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Assistive Technologies; Awareness and Opportunity

Assistive Technologies; Awareness and Opportunity
Robin Springer
May 5, 2003
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In Russia, children with disabilities can be denied an education. In America, we have IDEA. In Brazil, it is acceptable to deny employment to a person with a disability, specifically because he or she is disabled. In the United States we have the Ticket to Work program. In Italy, there are buildings with steps but no wheelchair ramps. In the U.S., we have the Americans with Disabilities Act (ADA).

Even though we do not accept discrimination as inevitable and have made strides to assist the more than 52 million Americans1 with disabilities by passing legislation including the ADA and the Tech Act, why, then, are there so many people who are not getting the technology that will enable them to succeed in school, in the workplace, and in everyday life?

''Losing It'' is a documentary that examines the experiences of people with disabilities around the world. Sharon Greytak, the New York resident who conceived of and directed, ''Losing It,'' did so because she wanted to know if people in other countries had similar experiences to her own.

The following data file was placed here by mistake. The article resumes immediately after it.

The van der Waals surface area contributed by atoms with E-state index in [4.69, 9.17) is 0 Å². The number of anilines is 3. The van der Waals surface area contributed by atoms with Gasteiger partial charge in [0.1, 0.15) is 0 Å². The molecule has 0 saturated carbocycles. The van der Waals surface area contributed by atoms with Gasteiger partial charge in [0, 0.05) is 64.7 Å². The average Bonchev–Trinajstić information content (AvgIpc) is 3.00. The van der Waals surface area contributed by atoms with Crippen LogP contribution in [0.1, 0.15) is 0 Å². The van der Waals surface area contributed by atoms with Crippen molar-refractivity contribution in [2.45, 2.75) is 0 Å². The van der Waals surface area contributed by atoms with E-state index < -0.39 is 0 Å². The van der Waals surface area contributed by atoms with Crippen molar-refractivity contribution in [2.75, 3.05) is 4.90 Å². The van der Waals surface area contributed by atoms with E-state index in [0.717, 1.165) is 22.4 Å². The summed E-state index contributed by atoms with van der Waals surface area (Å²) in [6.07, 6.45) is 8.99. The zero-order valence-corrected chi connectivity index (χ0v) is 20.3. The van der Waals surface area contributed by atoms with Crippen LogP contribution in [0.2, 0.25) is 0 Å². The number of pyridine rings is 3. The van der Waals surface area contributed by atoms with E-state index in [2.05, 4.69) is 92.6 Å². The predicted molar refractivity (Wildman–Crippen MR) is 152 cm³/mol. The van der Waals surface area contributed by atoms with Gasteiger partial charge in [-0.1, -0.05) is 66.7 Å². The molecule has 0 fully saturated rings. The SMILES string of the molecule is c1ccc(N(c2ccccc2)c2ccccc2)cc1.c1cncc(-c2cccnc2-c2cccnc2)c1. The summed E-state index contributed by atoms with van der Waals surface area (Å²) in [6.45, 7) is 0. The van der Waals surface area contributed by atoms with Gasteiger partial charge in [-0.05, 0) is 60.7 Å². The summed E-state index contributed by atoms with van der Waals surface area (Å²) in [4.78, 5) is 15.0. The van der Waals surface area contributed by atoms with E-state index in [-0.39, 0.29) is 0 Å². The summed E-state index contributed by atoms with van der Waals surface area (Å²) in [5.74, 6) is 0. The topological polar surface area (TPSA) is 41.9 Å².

Greytak introduces viewers to six people in five countries. In Russia, Hong Kong, Brazil, and Italy, the assistive technology presented was comprised of crutches, an old wheelchair, and a wheelchair ramp. In the United States the technology consisted of a mouthstick and speech-recognition software that had not been upgraded in at least two years.

While the documentary was in no way a scientific study on how people with disabilities are treated, it allows us a glimpse into how these people with disabilities see themselves and how they are perceived by others. The lack of equality and accessibility in these countries is accepted as a way of life. As one of the people with whom Greytak visited said, ''This is the way things are.''

 

robin springer

Robin Springer



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